Japanese

The Duke Japanese program emphasizes communication and the performance of tasks. It offers a 4-year curriculum built on communicative, task-based and content based approaches. Instruction aims at developing proficiency from novice to advanced level and a cultural awareness in an integrated manner through tailored materials and interactive learning.

Japanese Placement Guidelines

Placement in a Japanese language class follows the AMES department placement policy.

These guidelines are to help you choose a proper course. Please note that self-placement has to be approved or corrected by the instructor. If you have studied Japanese prior to Duke, you must take a placement test to be officially placed into the right course. Contact the coordinator, Hitomi Endo hendo@duke.edu, or the instructor of the course.

Elementary Japanese - 100 level courses

JPN 101 (Elementary Japanese) uses a textbook “Genki” LL.1-9, JPN 102 (Elementary Japanese) “Genki” LL. 10-17.

JPN 101 (Elementary Japanese)—fall only

  • You have never studied Japanese.
  • You studied Japanese in middle school but not in high school.
  • You studied Japanese in high school, but do not think the program was strong.
  • You can read and write hiragana & katakana, but you do not know many kanji.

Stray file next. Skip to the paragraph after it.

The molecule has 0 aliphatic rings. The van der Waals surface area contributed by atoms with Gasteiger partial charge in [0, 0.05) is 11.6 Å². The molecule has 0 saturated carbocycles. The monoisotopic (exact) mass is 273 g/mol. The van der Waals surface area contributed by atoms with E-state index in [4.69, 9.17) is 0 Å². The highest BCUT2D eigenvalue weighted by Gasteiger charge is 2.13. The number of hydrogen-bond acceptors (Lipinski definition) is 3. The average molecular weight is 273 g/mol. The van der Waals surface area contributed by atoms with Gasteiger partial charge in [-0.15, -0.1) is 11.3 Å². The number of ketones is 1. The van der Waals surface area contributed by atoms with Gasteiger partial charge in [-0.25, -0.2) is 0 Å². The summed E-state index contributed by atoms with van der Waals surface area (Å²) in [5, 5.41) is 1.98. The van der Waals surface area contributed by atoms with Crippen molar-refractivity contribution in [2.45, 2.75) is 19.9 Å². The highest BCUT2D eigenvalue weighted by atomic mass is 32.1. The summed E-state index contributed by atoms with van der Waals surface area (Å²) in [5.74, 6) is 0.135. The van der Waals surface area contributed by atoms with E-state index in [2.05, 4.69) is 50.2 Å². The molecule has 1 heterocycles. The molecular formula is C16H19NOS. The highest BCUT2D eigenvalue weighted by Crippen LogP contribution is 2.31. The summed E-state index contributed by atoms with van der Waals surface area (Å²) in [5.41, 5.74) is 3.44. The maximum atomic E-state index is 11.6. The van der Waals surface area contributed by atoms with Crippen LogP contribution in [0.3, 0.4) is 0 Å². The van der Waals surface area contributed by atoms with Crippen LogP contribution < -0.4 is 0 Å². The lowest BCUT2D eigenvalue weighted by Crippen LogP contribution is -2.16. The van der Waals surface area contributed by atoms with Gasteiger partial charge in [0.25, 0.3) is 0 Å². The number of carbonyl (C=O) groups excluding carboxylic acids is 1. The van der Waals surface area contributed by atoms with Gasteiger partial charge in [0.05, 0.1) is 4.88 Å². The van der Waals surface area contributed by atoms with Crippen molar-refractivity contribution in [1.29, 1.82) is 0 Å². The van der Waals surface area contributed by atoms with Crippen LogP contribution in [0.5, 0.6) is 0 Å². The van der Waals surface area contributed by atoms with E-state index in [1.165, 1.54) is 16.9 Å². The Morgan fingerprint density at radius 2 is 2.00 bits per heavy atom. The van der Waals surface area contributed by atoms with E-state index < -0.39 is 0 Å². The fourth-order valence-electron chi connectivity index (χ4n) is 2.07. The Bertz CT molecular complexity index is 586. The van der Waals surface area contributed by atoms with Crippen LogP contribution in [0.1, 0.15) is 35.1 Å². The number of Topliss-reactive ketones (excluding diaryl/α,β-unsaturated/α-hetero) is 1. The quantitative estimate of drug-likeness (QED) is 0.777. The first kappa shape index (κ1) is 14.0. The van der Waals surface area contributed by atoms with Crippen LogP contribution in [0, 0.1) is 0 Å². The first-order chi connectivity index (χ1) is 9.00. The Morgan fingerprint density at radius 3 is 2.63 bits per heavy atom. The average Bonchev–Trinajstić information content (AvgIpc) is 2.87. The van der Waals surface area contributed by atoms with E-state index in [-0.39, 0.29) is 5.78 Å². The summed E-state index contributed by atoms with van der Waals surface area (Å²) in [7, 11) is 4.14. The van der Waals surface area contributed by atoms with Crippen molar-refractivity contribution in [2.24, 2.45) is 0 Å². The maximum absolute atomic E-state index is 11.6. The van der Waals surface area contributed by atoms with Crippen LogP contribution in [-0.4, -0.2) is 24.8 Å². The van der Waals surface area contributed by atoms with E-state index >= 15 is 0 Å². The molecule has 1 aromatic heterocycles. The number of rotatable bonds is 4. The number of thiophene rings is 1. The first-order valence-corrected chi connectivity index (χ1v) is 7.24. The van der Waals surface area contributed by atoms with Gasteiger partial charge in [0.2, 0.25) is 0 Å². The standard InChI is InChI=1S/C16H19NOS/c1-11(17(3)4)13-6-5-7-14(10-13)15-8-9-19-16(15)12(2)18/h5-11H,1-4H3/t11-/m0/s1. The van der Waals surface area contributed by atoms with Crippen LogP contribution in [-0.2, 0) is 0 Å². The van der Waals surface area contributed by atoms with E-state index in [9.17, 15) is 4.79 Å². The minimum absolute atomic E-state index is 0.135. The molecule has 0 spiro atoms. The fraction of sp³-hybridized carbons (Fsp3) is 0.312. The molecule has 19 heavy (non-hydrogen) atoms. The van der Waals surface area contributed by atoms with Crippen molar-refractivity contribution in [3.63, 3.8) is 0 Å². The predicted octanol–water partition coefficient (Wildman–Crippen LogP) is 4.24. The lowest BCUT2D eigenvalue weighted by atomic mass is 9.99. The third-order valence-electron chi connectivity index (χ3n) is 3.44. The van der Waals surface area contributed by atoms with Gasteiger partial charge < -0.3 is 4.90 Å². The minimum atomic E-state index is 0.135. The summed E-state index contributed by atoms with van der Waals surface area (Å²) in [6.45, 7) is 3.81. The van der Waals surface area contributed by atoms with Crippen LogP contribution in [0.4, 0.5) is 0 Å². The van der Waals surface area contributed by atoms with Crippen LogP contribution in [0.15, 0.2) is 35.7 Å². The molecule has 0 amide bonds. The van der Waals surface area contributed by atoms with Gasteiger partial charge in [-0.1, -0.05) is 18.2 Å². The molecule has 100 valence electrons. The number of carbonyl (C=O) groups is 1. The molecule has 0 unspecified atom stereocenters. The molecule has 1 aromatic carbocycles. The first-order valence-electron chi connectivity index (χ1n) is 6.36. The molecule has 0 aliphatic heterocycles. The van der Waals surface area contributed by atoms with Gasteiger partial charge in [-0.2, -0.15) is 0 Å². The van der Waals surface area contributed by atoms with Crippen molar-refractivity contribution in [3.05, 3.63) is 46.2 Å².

JPN 102 (Elementary Japanese)—spring only

  • You have successfully completed JPN 101 (Elementary Japanese) or its equivalent.
  • You studied Japanese for 3-4 years in a strong high school program.
  • Your AP score was below 3.
  • You can read and write about 100 kanji.

Intermediate Japanese - 200 level courses

JPN 203 (Intermediate Japanese) uses Genki LL.17-23, JPN 204 (Intermediate Japanese) Tobira LL.1-5.

JPN 203 (Intermediate Japanese)—fall only

  • You have successfully completed JPN 102 (Elementary Japanese) or its equivalent.
  • You had 4 years Japanese in a strong high school program.
  • Your AP score was 3 or higher.
  • You have acquired basic language skills of Japanese informally such as in your home or through living in Japan.
  • You can read and write about 200 kanji.

JPN 204 (Intermediate Japanese)—spring only

  • You have successfully completed JPN 203 (Intermediate Japanese) or equivalent.
  • You had 4 years of high school Japanese and your AP score was 4 or higher.
  • You have acquired basic language skills of Japanese informally such as in your home or through living in Japan.
  • You can read and write about 300 kanji.

Advanced Japanese - 300 level course

JPN 305 (Advanced Japanese) uses “Tobira” LL.6-10, JPN 306 (Advanced Japanese) “Tobira” LL.11-14.

JPN 305 (Advanced Japanese)—fall only

  • You have successfully completed JPN 204 (Intermediate Japanese) or its equivalent.
  • You had 4 years of high school Japanese and your AP score was 5.
  • You have acquired intermediate level language proficiency in Japanese informally in your home or through living in Japan.
  • You can read and write about 500 kanji.

JPN 306 (Advanced Japanese)—spring only

  • You have successfully completed JPN 305 (Advanced Japanese) or its equivalent.
  • You have acquired intermediate or higher level language proficiency in Japanese informally in your home or through living in Japan.